Sean G. Kelly, Toby C. Campbell, Luke Hillman, Adnan Said, Michael R. Lucey, Parul D. Agarwal
Introduction and aim. Utilization of palliative care services in patients dying of end-stage liver disease (ESLD) is understudied. We performed a retrospective review of palliative care services among patients with ESLD unsuitable for liver transplantation (LT) at a tertiary care center. Material and methods. Deceased ESLD patients considered unsuitable for LT from 2007-2012 were identified. Patients were excluded if they received a transplant, had an incomplete workup, were lost to follow up or whose condition improved so LT was not needed. Of the 1,175 patients reviewed, 116 met inclusion criteria. Results. Forty patients (34.4%) received an inpatient palliative care (PC) consultation and forty-one patients (35.3%) were referred directly to hospice. Thirty-three patients (28.4%) transitioned to comfort measures without PC consultation (median survival < 1 day). The median interval between LT denial and PC consultation or hospice was 28 days. Median survival after PC consult or hospice referral was 15 days. In conclusion, in a single center retrospective review of ESLD patients, palliative care services, when utilized, were for care at the very end of life. Without consultation, aggressive interventions continued until hours before death. We propose that ESLD patients could benefit from PC consultation at time of LT evaluation or based on MELD scores.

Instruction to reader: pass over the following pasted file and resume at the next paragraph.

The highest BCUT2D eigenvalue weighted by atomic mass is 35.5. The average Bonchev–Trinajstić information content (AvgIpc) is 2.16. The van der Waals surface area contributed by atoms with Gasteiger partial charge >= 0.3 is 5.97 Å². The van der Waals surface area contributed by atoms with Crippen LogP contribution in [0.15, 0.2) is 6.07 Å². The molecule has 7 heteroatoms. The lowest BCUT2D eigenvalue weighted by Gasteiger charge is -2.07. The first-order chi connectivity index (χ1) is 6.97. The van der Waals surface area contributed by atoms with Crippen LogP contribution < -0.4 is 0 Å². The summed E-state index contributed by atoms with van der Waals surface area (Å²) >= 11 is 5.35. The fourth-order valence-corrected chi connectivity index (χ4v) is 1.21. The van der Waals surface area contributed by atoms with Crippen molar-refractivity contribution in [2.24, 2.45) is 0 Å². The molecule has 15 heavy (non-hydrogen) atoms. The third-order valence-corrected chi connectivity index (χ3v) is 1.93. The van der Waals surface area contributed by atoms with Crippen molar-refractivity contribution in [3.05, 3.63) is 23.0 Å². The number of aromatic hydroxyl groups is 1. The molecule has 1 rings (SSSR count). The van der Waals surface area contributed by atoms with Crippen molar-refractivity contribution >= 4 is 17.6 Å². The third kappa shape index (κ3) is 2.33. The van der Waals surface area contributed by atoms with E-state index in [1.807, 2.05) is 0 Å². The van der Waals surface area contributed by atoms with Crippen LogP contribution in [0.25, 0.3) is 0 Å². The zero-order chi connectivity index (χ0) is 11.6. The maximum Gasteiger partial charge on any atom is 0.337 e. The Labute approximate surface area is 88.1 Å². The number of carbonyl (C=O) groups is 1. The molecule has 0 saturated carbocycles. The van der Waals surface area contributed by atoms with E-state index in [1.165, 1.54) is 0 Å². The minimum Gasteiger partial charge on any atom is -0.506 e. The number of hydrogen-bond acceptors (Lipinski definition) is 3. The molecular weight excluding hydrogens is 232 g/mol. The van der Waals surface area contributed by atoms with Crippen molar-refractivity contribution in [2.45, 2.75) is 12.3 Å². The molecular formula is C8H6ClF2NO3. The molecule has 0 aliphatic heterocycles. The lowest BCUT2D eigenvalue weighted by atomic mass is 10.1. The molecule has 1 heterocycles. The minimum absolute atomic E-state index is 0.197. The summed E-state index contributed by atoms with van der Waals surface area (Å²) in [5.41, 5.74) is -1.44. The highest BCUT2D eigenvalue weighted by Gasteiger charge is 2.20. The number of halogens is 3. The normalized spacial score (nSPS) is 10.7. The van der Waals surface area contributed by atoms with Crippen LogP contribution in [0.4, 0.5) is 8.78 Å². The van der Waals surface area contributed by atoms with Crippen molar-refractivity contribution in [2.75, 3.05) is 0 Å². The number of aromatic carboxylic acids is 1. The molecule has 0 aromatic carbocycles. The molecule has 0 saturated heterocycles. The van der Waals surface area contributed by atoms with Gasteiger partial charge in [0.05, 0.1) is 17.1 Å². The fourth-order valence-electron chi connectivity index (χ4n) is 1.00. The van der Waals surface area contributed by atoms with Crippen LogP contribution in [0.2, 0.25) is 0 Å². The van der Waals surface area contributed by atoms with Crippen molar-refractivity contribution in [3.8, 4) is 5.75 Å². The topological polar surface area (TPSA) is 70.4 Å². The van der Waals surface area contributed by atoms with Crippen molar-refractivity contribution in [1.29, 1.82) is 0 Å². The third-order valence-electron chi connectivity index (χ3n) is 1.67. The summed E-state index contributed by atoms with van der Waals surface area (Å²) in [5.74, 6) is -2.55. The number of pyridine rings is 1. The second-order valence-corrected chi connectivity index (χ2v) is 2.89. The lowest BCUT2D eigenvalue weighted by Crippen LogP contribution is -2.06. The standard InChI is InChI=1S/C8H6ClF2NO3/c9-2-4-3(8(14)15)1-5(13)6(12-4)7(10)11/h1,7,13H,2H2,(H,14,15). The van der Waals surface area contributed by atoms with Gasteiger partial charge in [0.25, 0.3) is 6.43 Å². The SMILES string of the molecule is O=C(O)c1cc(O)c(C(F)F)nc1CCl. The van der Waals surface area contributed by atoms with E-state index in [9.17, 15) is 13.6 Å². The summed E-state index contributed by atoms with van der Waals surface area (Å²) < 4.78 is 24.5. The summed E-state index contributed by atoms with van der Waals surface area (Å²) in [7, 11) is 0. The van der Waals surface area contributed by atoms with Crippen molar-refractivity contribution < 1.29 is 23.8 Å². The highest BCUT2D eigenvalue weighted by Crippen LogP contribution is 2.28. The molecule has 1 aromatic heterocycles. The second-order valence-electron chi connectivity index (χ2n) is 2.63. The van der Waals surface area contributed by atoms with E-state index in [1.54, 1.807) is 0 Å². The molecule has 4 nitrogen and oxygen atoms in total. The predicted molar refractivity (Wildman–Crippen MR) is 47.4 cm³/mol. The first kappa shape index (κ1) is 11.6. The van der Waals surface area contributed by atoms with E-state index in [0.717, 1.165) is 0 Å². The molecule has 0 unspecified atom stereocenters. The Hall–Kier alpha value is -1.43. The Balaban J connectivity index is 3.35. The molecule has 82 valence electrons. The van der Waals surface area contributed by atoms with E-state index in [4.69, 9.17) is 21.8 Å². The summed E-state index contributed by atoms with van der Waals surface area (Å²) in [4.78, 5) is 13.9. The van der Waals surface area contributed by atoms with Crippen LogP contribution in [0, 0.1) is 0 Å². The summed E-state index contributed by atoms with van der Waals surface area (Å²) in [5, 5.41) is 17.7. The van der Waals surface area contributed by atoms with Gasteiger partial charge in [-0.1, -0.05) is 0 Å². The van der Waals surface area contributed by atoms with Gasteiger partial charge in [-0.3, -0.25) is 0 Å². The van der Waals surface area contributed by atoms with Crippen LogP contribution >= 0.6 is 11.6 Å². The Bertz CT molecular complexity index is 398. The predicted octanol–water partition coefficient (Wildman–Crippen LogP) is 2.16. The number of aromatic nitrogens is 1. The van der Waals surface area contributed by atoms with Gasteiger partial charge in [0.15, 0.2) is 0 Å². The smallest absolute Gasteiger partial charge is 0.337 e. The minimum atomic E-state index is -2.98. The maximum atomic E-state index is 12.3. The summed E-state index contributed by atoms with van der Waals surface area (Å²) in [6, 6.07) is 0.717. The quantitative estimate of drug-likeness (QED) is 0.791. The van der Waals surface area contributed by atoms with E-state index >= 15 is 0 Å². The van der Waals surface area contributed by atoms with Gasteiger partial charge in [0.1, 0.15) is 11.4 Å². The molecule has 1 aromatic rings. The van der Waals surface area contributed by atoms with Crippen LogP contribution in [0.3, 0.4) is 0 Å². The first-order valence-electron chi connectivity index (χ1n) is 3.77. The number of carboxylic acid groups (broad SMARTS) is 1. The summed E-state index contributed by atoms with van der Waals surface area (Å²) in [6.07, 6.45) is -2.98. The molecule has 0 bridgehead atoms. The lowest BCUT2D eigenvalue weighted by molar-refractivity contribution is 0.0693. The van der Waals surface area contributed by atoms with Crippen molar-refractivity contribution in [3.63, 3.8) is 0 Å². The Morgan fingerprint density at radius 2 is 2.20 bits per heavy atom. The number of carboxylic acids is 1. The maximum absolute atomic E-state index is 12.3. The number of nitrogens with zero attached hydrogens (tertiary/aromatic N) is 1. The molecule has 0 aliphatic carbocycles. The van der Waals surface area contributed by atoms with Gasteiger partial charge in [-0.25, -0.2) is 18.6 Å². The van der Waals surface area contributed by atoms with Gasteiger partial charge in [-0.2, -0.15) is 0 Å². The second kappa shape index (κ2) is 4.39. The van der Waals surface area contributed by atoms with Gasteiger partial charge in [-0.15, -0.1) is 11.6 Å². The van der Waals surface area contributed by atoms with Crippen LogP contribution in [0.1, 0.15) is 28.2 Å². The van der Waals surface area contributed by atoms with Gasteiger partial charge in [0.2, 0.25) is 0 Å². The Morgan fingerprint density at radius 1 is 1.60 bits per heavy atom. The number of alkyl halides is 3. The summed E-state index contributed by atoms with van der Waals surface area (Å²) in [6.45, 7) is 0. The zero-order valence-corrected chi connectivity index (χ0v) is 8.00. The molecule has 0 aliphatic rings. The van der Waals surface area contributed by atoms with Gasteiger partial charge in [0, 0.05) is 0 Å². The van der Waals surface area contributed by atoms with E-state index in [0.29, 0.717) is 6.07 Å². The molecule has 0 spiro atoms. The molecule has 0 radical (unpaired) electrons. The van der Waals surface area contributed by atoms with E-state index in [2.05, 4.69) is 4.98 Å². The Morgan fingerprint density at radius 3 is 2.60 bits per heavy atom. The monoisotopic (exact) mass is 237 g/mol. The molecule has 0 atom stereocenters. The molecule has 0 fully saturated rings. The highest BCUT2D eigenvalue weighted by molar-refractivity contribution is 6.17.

Key words. Quality of life, End Stage Liver Disease, Palliative Care, Liver Transplantation, Hospice